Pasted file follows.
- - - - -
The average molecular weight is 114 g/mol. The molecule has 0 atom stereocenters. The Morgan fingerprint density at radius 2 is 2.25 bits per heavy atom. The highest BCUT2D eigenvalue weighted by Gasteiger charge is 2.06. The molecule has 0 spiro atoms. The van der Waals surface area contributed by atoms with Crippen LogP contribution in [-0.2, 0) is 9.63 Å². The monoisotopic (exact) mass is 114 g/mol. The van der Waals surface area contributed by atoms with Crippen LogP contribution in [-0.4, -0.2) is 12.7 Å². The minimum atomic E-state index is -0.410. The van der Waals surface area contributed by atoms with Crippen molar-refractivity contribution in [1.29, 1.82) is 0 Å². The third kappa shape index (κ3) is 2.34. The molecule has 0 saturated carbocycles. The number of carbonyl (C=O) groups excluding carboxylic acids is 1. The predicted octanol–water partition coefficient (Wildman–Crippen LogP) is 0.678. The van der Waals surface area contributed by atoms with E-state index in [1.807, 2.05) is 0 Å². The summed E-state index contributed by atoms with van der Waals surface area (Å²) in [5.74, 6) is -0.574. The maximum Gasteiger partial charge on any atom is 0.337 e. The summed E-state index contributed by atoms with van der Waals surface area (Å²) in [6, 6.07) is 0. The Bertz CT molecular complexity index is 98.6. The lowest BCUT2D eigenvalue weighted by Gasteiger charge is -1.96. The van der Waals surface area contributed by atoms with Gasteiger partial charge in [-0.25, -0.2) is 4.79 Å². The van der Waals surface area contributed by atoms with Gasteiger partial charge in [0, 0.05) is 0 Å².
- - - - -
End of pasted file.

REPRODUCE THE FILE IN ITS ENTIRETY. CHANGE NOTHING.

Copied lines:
The average molecular weight is 114 g/mol. The molecule has 0 atom stereocenters. The Morgan fingerprint density at radius 2 is 2.25 bits per heavy atom. The highest BCUT2D eigenvalue weighted by Gasteiger charge is 2.06. The molecule has 0 spiro atoms. The van der Waals surface area contributed by atoms with Crippen LogP contribution in [-0.2, 0) is 9.63 Å². The monoisotopic (exact) mass is 114 g/mol. The van der Waals surface area contributed by atoms with Crippen LogP contribution in [-0.4, -0.2) is 12.7 Å². The minimum atomic E-state index is -0.410. The van der Waals surface area contributed by atoms with Crippen molar-refractivity contribution in [1.29, 1.82) is 0 Å². The third kappa shape index (κ3) is 2.34. The molecule has 0 saturated carbocycles. The number of carbonyl (C=O) groups excluding carboxylic acids is 1. The predicted octanol–water partition coefficient (Wildman–Crippen LogP) is 0.678. The van der Waals surface area contributed by atoms with E-state index in [1.807, 2.05) is 0 Å². The summed E-state index contributed by atoms with van der Waals surface area (Å²) in [5.74, 6) is -0.574. The maximum Gasteiger partial charge on any atom is 0.337 e. The summed E-state index contributed by atoms with van der Waals surface area (Å²) in [6, 6.07) is 0. The Bertz CT molecular complexity index is 98.6. The lowest BCUT2D eigenvalue weighted by Gasteiger charge is -1.96. The van der Waals surface area contributed by atoms with Gasteiger partial charge in [-0.25, -0.2) is 4.79 Å². The van der Waals surface area contributed by atoms with Gasteiger partial charge in [0, 0.05) is 0 Å².